In genetics, most authors say/write "gene G codes for protein P", while some say "gene G codes protein P". German being my mother language, the first form looks a little strange to me, since also in German now it's very common to say "Gen G kodiert für Protein P", which is wrong in German. With my German background, "to code" ("kodieren") can be used transitively with meanings:

  • to encode: X codes Y means X creates the code of Y, e.g. "The text editor codes the character 'A' with the ASCII-Code to the number 65".
  • being the code of something: X codes Y means X is the encoded form of Y, e.g. "The number 65 codes the letter 'A'"

In most cases it is clear by the situation or fact whether X is the encoder or the code of Y.

So are there any (general) examples of using "code for" when meaning "is the code of" beside genetics? Would you say "The number 65 codes for 'A'"?

  • The number 65 decodes to ’A’. The number 65 is the code for ’A’. ’A’ encodes to 65. A’s code is 65. I code for work and sometimes for fun. – Jim Oct 29 '17 at 19:40
  • Welcome to English Language & Usage. – J. Taylor Oct 29 '17 at 19:55
  • @Jim Thanks for the prompt answer! But: Where is "X codes for Y" in non-genetic language? – Udo Bellack Oct 29 '17 at 20:21
  • I'm just watching a video of Jennifer Doudna, who should have some experience in genetics :-) She says "Gene encodes Protein", see (youtu.be/SuAxDVBt7kQ?t=254) – Udo Bellack Oct 29 '17 at 21:17
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    I don't think the phrase is used much this way outside genetics. – Barmar Oct 30 '17 at 15:14

The answer would be in the scientific literature because this is a scientific usage. I assume that because the development of the genetic code occurred in the early 1960s and was partly carried out in the USA, the use of "code" as a verb and the somewhat colloquial expression "codes for" would have been more common than the (more proper) "encodes". Reviewers in the USA would generally not have a problem with "codes for" even in a formal scientific paper or a textbook. Nonetheless, to say that "Gene X encodes protein Y" is not only correct but preferable, in my view. This is because the information for protein Y is "contained within" the gene.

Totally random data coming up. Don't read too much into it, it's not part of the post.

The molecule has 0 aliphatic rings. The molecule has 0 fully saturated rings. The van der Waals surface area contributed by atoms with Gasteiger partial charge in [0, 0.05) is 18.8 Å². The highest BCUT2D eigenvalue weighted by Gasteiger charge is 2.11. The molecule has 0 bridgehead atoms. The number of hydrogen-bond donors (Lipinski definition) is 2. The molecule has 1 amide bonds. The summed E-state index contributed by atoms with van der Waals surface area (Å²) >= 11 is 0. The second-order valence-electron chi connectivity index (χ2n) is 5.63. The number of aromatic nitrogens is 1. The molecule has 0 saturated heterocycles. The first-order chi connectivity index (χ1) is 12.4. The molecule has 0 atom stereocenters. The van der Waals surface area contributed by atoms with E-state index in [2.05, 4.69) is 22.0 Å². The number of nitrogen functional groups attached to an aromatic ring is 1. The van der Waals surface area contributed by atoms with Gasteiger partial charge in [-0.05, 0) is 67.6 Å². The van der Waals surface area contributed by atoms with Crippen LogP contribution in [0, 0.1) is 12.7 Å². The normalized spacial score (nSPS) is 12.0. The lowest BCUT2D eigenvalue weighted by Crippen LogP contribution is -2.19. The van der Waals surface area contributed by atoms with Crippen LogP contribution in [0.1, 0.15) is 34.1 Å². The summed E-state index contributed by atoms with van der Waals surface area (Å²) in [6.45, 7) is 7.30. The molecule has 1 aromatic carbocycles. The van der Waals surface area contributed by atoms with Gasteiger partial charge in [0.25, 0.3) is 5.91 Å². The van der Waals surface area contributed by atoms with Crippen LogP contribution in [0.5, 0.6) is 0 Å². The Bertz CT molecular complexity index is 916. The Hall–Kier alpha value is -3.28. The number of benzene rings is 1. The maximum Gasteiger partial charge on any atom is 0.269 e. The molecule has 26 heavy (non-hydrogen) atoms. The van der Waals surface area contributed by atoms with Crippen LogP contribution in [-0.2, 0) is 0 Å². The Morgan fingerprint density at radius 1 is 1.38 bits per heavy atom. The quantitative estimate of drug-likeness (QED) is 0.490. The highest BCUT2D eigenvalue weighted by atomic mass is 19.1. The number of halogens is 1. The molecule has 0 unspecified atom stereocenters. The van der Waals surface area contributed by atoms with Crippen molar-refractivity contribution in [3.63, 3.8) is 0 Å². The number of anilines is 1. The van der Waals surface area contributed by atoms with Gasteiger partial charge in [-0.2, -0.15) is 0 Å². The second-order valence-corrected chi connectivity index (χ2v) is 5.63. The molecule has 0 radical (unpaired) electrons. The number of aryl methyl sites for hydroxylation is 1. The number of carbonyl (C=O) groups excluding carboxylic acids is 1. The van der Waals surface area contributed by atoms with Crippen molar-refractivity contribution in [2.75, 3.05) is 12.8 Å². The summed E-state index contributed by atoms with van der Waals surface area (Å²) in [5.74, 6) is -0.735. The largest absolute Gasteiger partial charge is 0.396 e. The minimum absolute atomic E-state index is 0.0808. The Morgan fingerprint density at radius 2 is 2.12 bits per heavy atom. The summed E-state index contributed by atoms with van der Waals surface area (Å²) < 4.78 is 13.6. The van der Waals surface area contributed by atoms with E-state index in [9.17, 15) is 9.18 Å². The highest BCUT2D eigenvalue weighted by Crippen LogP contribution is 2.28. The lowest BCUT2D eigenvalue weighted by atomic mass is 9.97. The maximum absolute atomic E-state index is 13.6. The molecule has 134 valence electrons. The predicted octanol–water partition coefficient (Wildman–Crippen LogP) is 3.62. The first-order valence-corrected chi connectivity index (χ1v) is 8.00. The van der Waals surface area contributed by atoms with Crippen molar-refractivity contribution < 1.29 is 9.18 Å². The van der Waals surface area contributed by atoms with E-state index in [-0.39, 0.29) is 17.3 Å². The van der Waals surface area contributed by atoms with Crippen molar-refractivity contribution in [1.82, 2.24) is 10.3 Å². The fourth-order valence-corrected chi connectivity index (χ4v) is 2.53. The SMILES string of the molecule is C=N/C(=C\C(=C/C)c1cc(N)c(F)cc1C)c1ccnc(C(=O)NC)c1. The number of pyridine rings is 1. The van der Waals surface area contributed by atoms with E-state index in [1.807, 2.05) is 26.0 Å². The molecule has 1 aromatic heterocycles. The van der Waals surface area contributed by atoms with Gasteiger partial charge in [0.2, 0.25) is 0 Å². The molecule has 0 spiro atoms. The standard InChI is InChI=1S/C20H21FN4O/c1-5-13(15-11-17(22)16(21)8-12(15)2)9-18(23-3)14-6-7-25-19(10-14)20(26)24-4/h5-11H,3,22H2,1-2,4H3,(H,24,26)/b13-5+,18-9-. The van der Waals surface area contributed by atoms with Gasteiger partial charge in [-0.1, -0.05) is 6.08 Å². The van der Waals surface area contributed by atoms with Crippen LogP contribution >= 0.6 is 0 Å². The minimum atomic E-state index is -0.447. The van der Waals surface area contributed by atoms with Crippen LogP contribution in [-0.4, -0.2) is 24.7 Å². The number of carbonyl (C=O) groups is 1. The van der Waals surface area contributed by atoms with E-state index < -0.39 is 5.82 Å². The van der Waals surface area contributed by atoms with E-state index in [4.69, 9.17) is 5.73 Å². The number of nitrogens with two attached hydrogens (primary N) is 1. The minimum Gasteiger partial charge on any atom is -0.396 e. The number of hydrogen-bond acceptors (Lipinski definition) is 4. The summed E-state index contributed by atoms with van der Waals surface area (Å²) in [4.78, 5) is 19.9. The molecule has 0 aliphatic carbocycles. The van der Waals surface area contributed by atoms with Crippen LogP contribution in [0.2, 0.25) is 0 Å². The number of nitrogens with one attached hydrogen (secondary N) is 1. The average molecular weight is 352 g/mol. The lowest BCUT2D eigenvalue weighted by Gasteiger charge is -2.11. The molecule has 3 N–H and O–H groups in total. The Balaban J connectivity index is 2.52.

Keep in mind that genetic code, unlike ASCII code, is not a one to one code.

For example, GGG, GGA, GGC, and GGT all correspond to Glycine. For a protein with n amino acids, there wound be on the order of roughly 3^n different possible DNA or RNA sequences that code for the exact same protein.

Also, there is a standard of using the word "transcribe" when going from DNA to RNA and "translate" when going from RNA to protein.

On the other hand, ASCII code and Morse code are one to one codes.

If you what to say something different you could say for Morse code:

an E is represented by just a single dot, and a T is encoded as a single dash.


The reason geneticists may use the word 'for' comes down to the entity that they're talking about.

The gene is represented by a physical combination of amino acids in a DNA/RNA string, and it contains the information associated with the structure of the protein, another physical object.

It's common enough to hear descriptions of objects or people doing things for other objects or people. For example: "Jimmy was able to bat, but he couldn't run. Thankfully, Sarah offered to run for him." An example with objects would be: "I need more bullets for this rifle."

On the other hand, an abstract entity like a letter or a number is not typically thought of in the same way. This is why it may seem weird to you that a gene can encode for a protein. You are thinking of the gene and protein in terms of their underlying information, not as physical structures.

You wouldn't see the use of for as commonly when talking about ASCII encoding, because nobody is thinking about the physical underpinning, namely the CPU of the machine. But you could say: "The CPU and computer screen decode binary information for the reader." You may still be describing the conversion of an integer to a character, but you're casting it in terms of the physical objects, not the underlying information. All of a sudden, for is home again.

To give a specific example of the use of "code for," we just need to make people or objects the object of the sentence:

"I code for the fun of it."

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